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Since I didn’t have a medium-sized tiller and since I hadn’t mulched last fall, I ended up doing a lot of hoeing in order to get rid of the weeds and loosen up the soil so I could plant lettuce, basil, cilantro, butternut squash, green beans, sweet potatoes, tomatoes, and sunflowers. In the past I’ve never bothered about multiple plantings to get a steady supply of one kind of produce (for example, if I wanted to have cilantro every week for the market I would basically have to plant it every week), but I’ve realized how important that is! So instead of planting my entire garden in a few days, I started sooner and will be stretching it out a lot more.

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Besides strategic timing, I’m also experimenting with my spacing. For example, I planted rows of lettuce seeds between some of my transplanted lettuce rows. The idea is that the bigger lettuce will be harvested before the next planting needs that extra space, and as a result I have less unused space.

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In the next picture you can see strategic spacing in action again and the start of my mulching. The white marker in the circle of bare soil is where I planted butternut squash. The lettuce is pretty close, but again, that lettuce will be out of the way by the time the butternut reaches it (in theory). And then the messy mulching job is the result of pulling up a bunch of tall grass and grass clippings. I will cover as much bare ground with mulch like this as I can in the coming weeks, and I figured I might as well start somewhere!

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A few weeks ago I started cayenne peppers inside – a bit late, but we’ll see what comes of it.


When they seedlings were about an inch tall the leaves started to curl at the ends. Jan had mentioned something similar with her own pepper seedlings, and said it was probably a nutrient deficiency (or something along those lines). A bit of fertilizer made them shape right up, she said. I brainstormed about some kind of fertilizer I could use and remembered that comfrey, one of my favorite herbs, is jam-packed full of  nitrogen, phosphorus, potassium, and calcium (to name a few). It can be used as fertilizer, either in the form of decomposing leaves or “tea.” Comfrey tea is typically made by letting the leaves decompose in water for a few weeks, but I needed fertilizer right then and was willing to try something new. I heated up some water, let fresh comfrey leaves steep all night, and strained them off in the morning. I used that on the plants for the next few days. The leaves uncurled and are growing at a nice rate! I’ll probably never know if it was the tea that did the trick… but I have my suspicions.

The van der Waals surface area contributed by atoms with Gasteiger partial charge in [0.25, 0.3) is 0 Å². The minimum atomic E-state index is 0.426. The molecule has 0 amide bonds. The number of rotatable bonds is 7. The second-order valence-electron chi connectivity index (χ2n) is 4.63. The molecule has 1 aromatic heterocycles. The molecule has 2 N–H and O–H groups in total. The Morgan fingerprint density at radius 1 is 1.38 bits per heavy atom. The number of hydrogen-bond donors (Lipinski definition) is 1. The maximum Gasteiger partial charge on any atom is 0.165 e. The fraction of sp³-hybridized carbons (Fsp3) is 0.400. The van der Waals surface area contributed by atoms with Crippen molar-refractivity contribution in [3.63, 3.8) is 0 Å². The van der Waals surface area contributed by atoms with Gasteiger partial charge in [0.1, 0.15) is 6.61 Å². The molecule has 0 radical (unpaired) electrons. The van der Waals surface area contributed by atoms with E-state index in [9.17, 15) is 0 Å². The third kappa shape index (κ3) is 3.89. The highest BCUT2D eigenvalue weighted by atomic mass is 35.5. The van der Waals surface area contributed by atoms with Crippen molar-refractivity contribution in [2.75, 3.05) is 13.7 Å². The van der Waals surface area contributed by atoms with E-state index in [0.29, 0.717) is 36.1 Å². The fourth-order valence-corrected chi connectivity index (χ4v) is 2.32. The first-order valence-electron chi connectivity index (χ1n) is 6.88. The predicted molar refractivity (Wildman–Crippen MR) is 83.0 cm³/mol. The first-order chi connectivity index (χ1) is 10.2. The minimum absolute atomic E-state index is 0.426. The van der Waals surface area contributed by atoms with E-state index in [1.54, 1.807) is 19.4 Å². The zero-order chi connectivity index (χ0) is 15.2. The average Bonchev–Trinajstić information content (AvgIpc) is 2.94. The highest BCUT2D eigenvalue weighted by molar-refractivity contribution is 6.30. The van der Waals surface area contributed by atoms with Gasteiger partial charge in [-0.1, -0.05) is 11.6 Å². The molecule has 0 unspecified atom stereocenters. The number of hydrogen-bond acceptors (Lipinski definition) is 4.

And finally: I’ve been brainstorming and stocking up on supplies for my chicks! I’ve got a shipment of 77 little fluff balls due to arrive May 31st, so I’ll be setting up their brooder soon. Here are a few of my supplies: wood shavings for bedding (I’ve got more than just this), feed scoops, chick feeders, one of my homemade chick waterers, heat lamp bulbs, and buckets.


Congratulations, my friend! You have reached the end of this update! Feast your eyes on some lovely oregano blossoms (doesn’t it seem strange that if you rubbed the flowers in this picture it would smell like pizza? If the flowers themselves have a smell it’s overpowered by the fragrance of the leaves), and have a fantastic rest of your week!

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How to Get the Most Out of Direct Seeded Lettuce

About 6 weeks ago I planted lettuce in my cold frame by direct seeding. It grew wonderfully, and I kept thinning a little here and there.

It finally got way too crowded and I decided to take some serious action. Since I’ll be harvesting lettuce in heads instead of just picking leaves here and there, each plant needs a few inches of space on each side. Having the lettuce too close sure looks pretty, but it’s way too crowded for the heads to grow to be nice and big!



I used a dandelion digger to help dig out/pull up the crowded plants and it worked well. This is how many romaine plants I got from the section in the previous picture!


Now the lettuce in the cold frame has more room to grow!


In my big garden I’d planted three hills of butternut squash earlier that day. Since the butternut won’t be up and spreading for a while, I figured I might as well use the empty space around the hills for this lettuce.

I learned from Jan that it’s a great idea to lay out the lettuce where you’re going to transplant them before sticking them in the ground. This saves time and makes the rows more even. The lettuce in this picture is actually green loose leaf from the other side of the cold frame, which I also thinned and then transplanted. I eyeballed the distance between them, but I think it was around 6 inches.


My soil was loose enough that I didn’t need to dig holes – I just poked at the spot a little with the dandelion digger and used my fingers to press dirt around the roots.


Can you believe how many plants I rescued from my cold frame?! It was super easy to just direct seed them into the (rather small) cold frame then transplant the thinnings instead of tossing the thinnings in the compost and direct seeding more into the garden. And it’s definitely the cheaper way to go! Doing it this way means I got to use almost every plant that germinated.


Just a note: the plants will look a bit wilted for a day or two after transplanting. Keep them watered and they’ll pop back in no time!